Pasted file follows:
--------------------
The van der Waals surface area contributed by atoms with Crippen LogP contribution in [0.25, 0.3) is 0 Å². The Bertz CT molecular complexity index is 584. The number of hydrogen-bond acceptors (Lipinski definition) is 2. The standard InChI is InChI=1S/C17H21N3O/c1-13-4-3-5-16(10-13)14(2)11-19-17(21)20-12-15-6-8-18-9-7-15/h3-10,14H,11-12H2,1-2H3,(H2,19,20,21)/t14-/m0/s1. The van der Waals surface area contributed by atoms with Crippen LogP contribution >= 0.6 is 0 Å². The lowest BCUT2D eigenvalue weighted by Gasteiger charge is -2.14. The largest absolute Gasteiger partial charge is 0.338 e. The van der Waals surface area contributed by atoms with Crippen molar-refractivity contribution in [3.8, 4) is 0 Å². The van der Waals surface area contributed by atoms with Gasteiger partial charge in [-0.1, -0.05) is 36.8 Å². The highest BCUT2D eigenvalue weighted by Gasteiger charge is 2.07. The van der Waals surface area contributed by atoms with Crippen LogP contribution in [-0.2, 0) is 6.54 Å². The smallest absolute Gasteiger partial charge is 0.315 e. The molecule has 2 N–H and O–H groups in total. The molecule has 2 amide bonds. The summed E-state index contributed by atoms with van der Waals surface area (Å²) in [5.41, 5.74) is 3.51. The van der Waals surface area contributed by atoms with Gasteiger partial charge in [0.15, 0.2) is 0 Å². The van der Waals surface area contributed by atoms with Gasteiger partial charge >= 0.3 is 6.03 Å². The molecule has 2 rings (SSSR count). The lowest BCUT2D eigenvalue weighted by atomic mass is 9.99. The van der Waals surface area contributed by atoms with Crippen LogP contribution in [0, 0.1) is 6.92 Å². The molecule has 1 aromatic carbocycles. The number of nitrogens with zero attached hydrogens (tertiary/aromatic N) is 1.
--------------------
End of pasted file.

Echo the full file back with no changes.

The van der Waals surface area contributed by atoms with Crippen LogP contribution in [0.25, 0.3) is 0 Å². The Bertz CT molecular complexity index is 584. The number of hydrogen-bond acceptors (Lipinski definition) is 2. The standard InChI is InChI=1S/C17H21N3O/c1-13-4-3-5-16(10-13)14(2)11-19-17(21)20-12-15-6-8-18-9-7-15/h3-10,14H,11-12H2,1-2H3,(H2,19,20,21)/t14-/m0/s1. The van der Waals surface area contributed by atoms with Crippen LogP contribution >= 0.6 is 0 Å². The lowest BCUT2D eigenvalue weighted by Gasteiger charge is -2.14. The largest absolute Gasteiger partial charge is 0.338 e. The van der Waals surface area contributed by atoms with Crippen molar-refractivity contribution in [3.8, 4) is 0 Å². The van der Waals surface area contributed by atoms with Gasteiger partial charge in [-0.1, -0.05) is 36.8 Å². The highest BCUT2D eigenvalue weighted by Gasteiger charge is 2.07. The van der Waals surface area contributed by atoms with Crippen LogP contribution in [-0.2, 0) is 6.54 Å². The smallest absolute Gasteiger partial charge is 0.315 e. The molecule has 2 N–H and O–H groups in total. The molecule has 2 amide bonds. The summed E-state index contributed by atoms with van der Waals surface area (Å²) in [5.41, 5.74) is 3.51. The van der Waals surface area contributed by atoms with Gasteiger partial charge in [0.15, 0.2) is 0 Å². The van der Waals surface area contributed by atoms with Gasteiger partial charge >= 0.3 is 6.03 Å². The molecule has 2 rings (SSSR count). The lowest BCUT2D eigenvalue weighted by atomic mass is 9.99. The van der Waals surface area contributed by atoms with Crippen LogP contribution in [0, 0.1) is 6.92 Å². The molecule has 1 aromatic carbocycles. The number of nitrogens with zero attached hydrogens (tertiary/aromatic N) is 1.